Sleep research has resulted in some interesting findings, including those concerning your body and its’ metabolism. Sleep is absolutely necessary, and while you sleep your body repairs and rejuvenates itself, so that when you awake you are fully rested and ready to face another day. Sleep research has shown that Americans are routinely sleep deprived and it is no wonder with the hustle and bustle of the modern world. Always seeming to be on the go, with never enough time in the day, you may be sorely tempted to cut back on sleep because of this lack of time. Be careful, this can be a big mistake. Not getting enough sleep can impair your reactions, judgment, and performance in all areas of your lifestyle.
Quantity of sleep is vitally important, therefore, children and teenagers who are still growing should get between 8 1/2 to 10 hours of sleep each and every night. Research into the sleep needs and habits of teens, also shows that teens generally fall asleep at a later hour of the night and naturally want to sleep later into the morning. As a result of this research, many school boards and educators are rethinking many high schools’ schedules with double shifts, to start first every morning and get out first every afternoon. The argument to this early scheduling is that a later scheduled shift start and dismissal time will enable teenagers to get a better quality and quantity of sleep.
As mentioned before, when you sleep, your body restores energy, repairs injuries, builds new tissues like muscles, releases hormones into your body, and prepares your body for another long day of work, school, play, and exposure to many different factors. Sleep also plays a significant role in your body’s metabolism. With research into the benefits of sleeping, studies show that not getting enough rest will actually lower your metabolism substantially, which can result in a weight gain. There have been many sleep research studies conducted over the years by doctors, scientists, and nutritionists, that have offered valuable insight into the multi-faceted subject of sleep. You may not realize it, but you can take a little nap, only lasting seconds, without ever closing your eyes or appearing asleep at all. Many times people will witness this happening in another person as that person goes into a kind of “stare” or “asleep” mode and not blink their eyes or speak for a short time. A severe lack of adequate quantity and quality of sleep can result in sleep deprivation. Sleep deprivation is when the function of sleep, a physiological loss of consciousness with reduced cerebral function and almost absent voluntary physical activity, is absent. Sleep deprivation can cause many problems including paranoia, seeing things that are not there, hearing sounds and voices that do not exist, lapses and lags in concentration and memory, blurred vision, the slurring of words, and more. The longer you go without sleep, the worse the symptoms become. If you lay down to go to sleep and you drop right off, this can be a sign that you are not getting enough sleep and are exhausted. There are numerous disasters and accidents that occur each year in the United States that are a result of sleep deprivation, and for example, some businesses have been involved in lawsuits because an employee was sleep deprived after working long hours and fell asleep while driving and caused an accident.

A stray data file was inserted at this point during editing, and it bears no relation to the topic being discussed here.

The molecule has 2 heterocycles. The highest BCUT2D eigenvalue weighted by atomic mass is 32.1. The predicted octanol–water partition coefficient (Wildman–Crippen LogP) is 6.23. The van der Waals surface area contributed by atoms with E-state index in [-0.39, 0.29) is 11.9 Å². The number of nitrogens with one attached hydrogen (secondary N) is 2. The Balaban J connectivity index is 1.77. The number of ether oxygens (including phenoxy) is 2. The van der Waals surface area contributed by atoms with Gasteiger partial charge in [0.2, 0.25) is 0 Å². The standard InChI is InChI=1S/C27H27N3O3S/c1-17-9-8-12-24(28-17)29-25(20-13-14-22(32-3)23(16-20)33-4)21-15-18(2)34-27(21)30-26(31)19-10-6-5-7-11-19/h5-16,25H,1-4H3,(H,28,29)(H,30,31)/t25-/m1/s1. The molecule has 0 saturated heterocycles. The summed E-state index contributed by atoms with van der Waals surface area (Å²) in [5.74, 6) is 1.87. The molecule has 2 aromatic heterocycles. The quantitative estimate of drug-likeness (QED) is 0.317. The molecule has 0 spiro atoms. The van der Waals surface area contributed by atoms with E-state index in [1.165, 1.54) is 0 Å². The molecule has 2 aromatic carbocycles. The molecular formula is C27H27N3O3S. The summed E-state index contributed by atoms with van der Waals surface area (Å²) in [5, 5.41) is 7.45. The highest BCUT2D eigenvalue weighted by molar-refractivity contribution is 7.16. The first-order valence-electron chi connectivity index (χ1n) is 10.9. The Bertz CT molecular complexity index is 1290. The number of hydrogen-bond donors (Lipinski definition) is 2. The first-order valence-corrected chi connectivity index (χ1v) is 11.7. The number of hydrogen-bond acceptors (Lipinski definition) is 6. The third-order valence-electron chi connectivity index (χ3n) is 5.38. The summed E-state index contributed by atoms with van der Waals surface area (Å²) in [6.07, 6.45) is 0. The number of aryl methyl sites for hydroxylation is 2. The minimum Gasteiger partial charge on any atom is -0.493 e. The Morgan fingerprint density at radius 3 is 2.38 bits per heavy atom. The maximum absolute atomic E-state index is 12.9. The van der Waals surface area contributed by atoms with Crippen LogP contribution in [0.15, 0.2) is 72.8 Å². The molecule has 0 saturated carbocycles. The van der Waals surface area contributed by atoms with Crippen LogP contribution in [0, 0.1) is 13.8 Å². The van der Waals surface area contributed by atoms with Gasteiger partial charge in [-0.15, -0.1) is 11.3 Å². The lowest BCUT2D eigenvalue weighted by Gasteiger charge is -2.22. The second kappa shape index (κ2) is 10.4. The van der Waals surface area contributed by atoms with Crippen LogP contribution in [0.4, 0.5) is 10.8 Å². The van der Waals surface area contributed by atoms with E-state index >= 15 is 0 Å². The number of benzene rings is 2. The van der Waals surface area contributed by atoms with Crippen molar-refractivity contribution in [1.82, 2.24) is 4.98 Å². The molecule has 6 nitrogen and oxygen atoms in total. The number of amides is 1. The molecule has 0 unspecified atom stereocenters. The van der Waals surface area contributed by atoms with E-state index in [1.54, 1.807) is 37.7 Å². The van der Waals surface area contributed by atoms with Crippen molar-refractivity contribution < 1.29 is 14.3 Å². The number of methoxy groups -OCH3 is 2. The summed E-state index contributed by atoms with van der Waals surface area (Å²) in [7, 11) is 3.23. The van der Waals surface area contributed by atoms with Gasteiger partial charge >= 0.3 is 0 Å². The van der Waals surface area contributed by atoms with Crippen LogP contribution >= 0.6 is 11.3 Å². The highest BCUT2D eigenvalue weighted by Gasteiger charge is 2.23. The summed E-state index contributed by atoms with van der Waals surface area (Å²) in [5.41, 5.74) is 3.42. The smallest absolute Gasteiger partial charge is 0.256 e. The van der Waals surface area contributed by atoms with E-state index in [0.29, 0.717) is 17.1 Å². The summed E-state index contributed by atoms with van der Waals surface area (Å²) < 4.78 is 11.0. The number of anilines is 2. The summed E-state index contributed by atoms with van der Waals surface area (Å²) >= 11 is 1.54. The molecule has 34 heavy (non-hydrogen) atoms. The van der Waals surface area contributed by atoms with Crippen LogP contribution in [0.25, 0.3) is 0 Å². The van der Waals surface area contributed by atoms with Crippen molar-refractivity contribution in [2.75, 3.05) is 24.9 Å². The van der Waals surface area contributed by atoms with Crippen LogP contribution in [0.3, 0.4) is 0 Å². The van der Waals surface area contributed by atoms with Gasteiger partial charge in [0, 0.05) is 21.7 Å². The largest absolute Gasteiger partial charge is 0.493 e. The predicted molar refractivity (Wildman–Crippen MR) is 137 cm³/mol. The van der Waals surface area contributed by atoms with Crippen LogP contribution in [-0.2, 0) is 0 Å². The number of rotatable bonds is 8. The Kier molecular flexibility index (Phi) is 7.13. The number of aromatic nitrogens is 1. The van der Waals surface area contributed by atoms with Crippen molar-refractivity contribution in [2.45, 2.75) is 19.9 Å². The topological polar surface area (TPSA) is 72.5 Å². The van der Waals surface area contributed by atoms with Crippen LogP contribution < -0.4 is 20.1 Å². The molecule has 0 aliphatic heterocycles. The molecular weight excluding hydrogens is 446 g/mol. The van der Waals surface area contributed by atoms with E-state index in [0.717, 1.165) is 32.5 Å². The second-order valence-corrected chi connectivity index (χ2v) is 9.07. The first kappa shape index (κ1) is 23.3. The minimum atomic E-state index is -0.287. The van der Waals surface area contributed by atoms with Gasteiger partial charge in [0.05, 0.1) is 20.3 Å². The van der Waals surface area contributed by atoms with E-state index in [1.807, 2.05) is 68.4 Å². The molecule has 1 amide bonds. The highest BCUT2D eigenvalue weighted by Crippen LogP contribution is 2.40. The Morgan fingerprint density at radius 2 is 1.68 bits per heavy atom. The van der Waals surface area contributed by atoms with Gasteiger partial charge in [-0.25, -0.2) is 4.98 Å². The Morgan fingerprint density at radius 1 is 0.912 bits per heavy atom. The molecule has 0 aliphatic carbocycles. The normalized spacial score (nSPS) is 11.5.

Even though getting plenty of sleep is important, research has shown that using sleeping pills and drugs to help you doze is not the best answer. Drugs, as a rule, slow your metabolism and can cause problems with your sleep cycle if taken for any extended length of time. This can also be problematic when you stop taking them. Some sleeping medications may be addictive, causing you to become dependent on them to sleep which takes away from your body’s ability to fall asleep on its own. Research has also shown that a healthy and active lifestyle is important to a good night’s rest. If you do not get enough exercise or do any physical activity all day long, and assuming that you are not sick or suffering from a medical condition which tires you out, then you may find it hard to go to sleep at night because your body is still rested and has not had enough physical exertion. Research indicates that you should get moving and be as active as possible, so that your body naturally feels the need for physical rest and repair, in turn helping you get right to sleep and staying that way all night long. This will increase your metabolism, helping your body burn more fat, and work much more efficiently.
If you have severe problems where you stop breathing during sleep, Sleep Apnea, or you fall asleep uncontrollably, Narcolepsy, consult with your doctor to help you in the proper treatment right away.
The information supplied in this article is not to be considered as medical advice and is for educational purposes only.